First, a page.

The GEW actively tries to address employees at universities, scientific institutes and research facilities ( academic mid-level staff ) as well as in the special education professions and to win new members there. Here, as with daycare centers, the GEW competes for new members with ver.di , the second largest DGB union (it organizes state employees).

On the other hand, the union feels that it is already well positioned at adult education centers and other adult education institutions as well as at the Goethe Institutes.


The GEW advocates equal opportunities, co-determination as well as social security and democracy. She favors long-term joint learning beyond elementary school following the example of Scandinavia and equal pay for teachers of all types of teaching post.

The union advocates the human right to education in an inclusive education system. This includes equal opportunities and longer learning together. However, the educational opportunities of children in Germany still depend on the social status of their parents. Education has to reduce social inequality, demands the GEW. There should be no segregation according to origin and social position, denomination or worldview, gender or nationality. Rather, education must be aimed at the all-round development of people, the development of their physical and mental abilities and talents as well as their social skills. Politicians have to provide the material and personnel framework for converting the excluding and sorting education system into an inclusive one.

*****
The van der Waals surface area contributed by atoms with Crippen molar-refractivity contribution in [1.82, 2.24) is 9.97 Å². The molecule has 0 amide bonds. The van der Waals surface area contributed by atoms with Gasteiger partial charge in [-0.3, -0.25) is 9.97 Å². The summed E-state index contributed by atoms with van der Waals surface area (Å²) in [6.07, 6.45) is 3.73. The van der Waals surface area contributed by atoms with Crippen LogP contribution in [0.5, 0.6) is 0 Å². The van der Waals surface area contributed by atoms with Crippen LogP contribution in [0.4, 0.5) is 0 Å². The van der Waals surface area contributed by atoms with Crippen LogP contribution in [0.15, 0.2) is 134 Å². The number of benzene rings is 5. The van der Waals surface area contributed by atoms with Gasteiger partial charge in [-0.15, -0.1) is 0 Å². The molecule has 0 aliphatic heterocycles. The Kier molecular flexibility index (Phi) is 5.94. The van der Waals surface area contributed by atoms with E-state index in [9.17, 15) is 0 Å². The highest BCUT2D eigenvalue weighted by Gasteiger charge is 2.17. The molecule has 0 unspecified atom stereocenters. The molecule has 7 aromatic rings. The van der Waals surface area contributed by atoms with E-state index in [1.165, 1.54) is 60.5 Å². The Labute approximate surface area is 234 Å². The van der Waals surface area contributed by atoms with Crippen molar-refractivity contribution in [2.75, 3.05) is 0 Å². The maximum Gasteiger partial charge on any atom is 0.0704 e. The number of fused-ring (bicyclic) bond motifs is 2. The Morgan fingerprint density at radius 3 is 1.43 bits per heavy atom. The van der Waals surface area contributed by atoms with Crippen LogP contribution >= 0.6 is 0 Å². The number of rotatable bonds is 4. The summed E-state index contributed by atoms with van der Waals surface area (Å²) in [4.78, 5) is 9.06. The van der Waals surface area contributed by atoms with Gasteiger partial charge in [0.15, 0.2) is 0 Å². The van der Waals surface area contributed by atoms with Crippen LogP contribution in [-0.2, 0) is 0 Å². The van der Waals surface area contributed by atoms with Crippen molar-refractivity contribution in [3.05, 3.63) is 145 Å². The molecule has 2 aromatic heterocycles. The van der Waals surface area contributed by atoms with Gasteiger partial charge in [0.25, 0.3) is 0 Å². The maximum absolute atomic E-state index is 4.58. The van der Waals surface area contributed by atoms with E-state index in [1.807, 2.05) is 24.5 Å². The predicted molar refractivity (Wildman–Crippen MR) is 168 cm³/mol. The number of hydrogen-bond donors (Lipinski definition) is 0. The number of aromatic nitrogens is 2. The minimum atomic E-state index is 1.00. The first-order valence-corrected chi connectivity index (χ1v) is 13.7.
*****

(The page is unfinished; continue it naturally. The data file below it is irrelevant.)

The GEW advocates good working conditions for employees, fair pay, open-ended employment contracts and secure jobs in the education sector. At the same time, it sees itself as a strong voice in education policy in the country.

Commitment to the development and expansion of a strong democratic public education system is central. The GEW demands a fundamentally better financial endowment of the education system. The current system lacks justice, because social origin ultimately determines educational and future opportunities. At the same time, with the rapid changes in the world of work and global challenges, the need for a good, comprehensive education for all people is increasing.

The GEW sees the expansion of the education system as an investment in the future. Among other things, it demands a free place in a day-care center for all children and the expansion of all-day offers. Children and young people - with and without disabilities - should be able to learn together in the “One School for All”. The GEW opposes policy of cuts at the expense of young people and rejects larger classes or a restriction of remedial teaching.